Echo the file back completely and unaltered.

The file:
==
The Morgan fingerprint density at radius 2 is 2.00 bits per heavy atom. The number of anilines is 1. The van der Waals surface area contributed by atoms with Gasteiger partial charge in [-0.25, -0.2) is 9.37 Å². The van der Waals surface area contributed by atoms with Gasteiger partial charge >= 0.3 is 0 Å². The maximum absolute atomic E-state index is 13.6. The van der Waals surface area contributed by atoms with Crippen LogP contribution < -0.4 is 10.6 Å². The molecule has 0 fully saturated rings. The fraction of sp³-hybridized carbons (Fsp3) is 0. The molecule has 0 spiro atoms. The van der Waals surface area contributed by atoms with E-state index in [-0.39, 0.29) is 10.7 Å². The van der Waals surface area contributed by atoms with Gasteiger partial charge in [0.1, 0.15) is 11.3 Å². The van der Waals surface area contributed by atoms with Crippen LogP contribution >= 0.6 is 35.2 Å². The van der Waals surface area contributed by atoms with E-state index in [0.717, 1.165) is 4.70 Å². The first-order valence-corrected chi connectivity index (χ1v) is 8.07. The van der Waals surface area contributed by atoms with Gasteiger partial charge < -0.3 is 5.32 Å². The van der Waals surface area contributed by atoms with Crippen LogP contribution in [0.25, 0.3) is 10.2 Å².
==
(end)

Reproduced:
The Morgan fingerprint density at radius 2 is 2.00 bits per heavy atom. The number of anilines is 1. The van der Waals surface area contributed by atoms with Gasteiger partial charge in [-0.25, -0.2) is 9.37 Å². The van der Waals surface area contributed by atoms with Gasteiger partial charge >= 0.3 is 0 Å². The maximum absolute atomic E-state index is 13.6. The van der Waals surface area contributed by atoms with Crippen LogP contribution < -0.4 is 10.6 Å². The molecule has 0 fully saturated rings. The fraction of sp³-hybridized carbons (Fsp3) is 0. The molecule has 0 spiro atoms. The van der Waals surface area contributed by atoms with E-state index in [-0.39, 0.29) is 10.7 Å². The van der Waals surface area contributed by atoms with Gasteiger partial charge in [0.1, 0.15) is 11.3 Å². The van der Waals surface area contributed by atoms with Crippen LogP contribution >= 0.6 is 35.2 Å². The van der Waals surface area contributed by atoms with E-state index in [0.717, 1.165) is 4.70 Å². The first-order valence-corrected chi connectivity index (χ1v) is 8.07. The van der Waals surface area contributed by atoms with Gasteiger partial charge < -0.3 is 5.32 Å². The van der Waals surface area contributed by atoms with Crippen LogP contribution in [0.25, 0.3) is 10.2 Å².